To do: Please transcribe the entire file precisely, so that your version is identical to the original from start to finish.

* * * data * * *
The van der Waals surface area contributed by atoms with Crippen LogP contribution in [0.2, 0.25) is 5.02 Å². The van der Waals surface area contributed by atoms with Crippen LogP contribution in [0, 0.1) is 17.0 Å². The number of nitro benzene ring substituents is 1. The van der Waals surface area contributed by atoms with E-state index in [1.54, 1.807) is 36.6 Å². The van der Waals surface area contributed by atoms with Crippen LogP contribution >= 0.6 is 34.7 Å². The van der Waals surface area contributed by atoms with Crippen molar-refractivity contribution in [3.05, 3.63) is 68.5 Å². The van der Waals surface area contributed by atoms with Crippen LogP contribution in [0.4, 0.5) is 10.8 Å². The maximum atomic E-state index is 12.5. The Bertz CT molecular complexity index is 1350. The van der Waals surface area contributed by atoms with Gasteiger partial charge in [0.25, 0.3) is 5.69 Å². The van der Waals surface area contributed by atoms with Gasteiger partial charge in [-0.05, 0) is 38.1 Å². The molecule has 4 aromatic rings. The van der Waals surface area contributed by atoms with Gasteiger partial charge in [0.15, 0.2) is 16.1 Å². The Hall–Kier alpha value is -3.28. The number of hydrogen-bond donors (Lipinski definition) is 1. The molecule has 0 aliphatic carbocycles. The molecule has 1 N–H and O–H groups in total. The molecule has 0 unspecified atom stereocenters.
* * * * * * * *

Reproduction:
The van der Waals surface area contributed by atoms with Crippen LogP contribution in [0.2, 0.25) is 5.02 Å². The van der Waals surface area contributed by atoms with Crippen LogP contribution in [0, 0.1) is 17.0 Å². The number of nitro benzene ring substituents is 1. The van der Waals surface area contributed by atoms with E-state index in [1.54, 1.807) is 36.6 Å². The van der Waals surface area contributed by atoms with Crippen LogP contribution >= 0.6 is 34.7 Å². The van der Waals surface area contributed by atoms with Crippen molar-refractivity contribution in [3.05, 3.63) is 68.5 Å². The van der Waals surface area contributed by atoms with Crippen LogP contribution in [0.4, 0.5) is 10.8 Å². The maximum atomic E-state index is 12.5. The Bertz CT molecular complexity index is 1350. The van der Waals surface area contributed by atoms with Gasteiger partial charge in [0.25, 0.3) is 5.69 Å². The van der Waals surface area contributed by atoms with Gasteiger partial charge in [-0.05, 0) is 38.1 Å². The molecule has 4 aromatic rings. The van der Waals surface area contributed by atoms with Gasteiger partial charge in [0.15, 0.2) is 16.1 Å². The Hall–Kier alpha value is -3.28. The number of hydrogen-bond donors (Lipinski definition) is 1. The molecule has 0 aliphatic carbocycles. The molecule has 1 N–H and O–H groups in total. The molecule has 0 unspecified atom stereocenters.